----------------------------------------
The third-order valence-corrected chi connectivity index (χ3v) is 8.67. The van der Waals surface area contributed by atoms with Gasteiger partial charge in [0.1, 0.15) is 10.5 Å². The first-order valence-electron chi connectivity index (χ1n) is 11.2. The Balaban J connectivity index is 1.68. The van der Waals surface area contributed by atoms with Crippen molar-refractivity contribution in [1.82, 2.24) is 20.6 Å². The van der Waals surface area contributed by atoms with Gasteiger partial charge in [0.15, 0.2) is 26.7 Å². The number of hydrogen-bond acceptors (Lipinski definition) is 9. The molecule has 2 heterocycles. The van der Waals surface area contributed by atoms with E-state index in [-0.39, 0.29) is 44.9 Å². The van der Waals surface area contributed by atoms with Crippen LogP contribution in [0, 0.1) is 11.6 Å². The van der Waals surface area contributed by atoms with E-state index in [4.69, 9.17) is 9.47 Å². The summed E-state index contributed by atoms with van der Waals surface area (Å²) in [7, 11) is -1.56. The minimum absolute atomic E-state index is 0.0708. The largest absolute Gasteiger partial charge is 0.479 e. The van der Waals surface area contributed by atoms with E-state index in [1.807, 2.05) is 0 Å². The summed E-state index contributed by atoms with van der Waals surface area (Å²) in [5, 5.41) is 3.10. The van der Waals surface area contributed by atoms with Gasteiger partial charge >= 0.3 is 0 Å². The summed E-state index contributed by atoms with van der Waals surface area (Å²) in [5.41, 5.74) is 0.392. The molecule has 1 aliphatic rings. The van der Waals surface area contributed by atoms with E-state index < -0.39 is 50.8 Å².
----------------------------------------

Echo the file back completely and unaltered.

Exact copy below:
The third-order valence-corrected chi connectivity index (χ3v) is 8.67. The van der Waals surface area contributed by atoms with Gasteiger partial charge in [0.1, 0.15) is 10.5 Å². The first-order valence-electron chi connectivity index (χ1n) is 11.2. The Balaban J connectivity index is 1.68. The van der Waals surface area contributed by atoms with Crippen molar-refractivity contribution in [1.82, 2.24) is 20.6 Å². The van der Waals surface area contributed by atoms with Gasteiger partial charge in [0.15, 0.2) is 26.7 Å². The number of hydrogen-bond acceptors (Lipinski definition) is 9. The molecule has 2 heterocycles. The van der Waals surface area contributed by atoms with E-state index in [-0.39, 0.29) is 44.9 Å². The van der Waals surface area contributed by atoms with Crippen LogP contribution in [0, 0.1) is 11.6 Å². The van der Waals surface area contributed by atoms with E-state index in [4.69, 9.17) is 9.47 Å². The summed E-state index contributed by atoms with van der Waals surface area (Å²) in [7, 11) is -1.56. The minimum absolute atomic E-state index is 0.0708. The largest absolute Gasteiger partial charge is 0.479 e. The van der Waals surface area contributed by atoms with E-state index in [1.807, 2.05) is 0 Å². The summed E-state index contributed by atoms with van der Waals surface area (Å²) in [5, 5.41) is 3.10. The van der Waals surface area contributed by atoms with Gasteiger partial charge >= 0.3 is 0 Å². The summed E-state index contributed by atoms with van der Waals surface area (Å²) in [5.41, 5.74) is 0.392. The molecule has 1 aliphatic rings. The van der Waals surface area contributed by atoms with E-state index < -0.39 is 50.8 Å².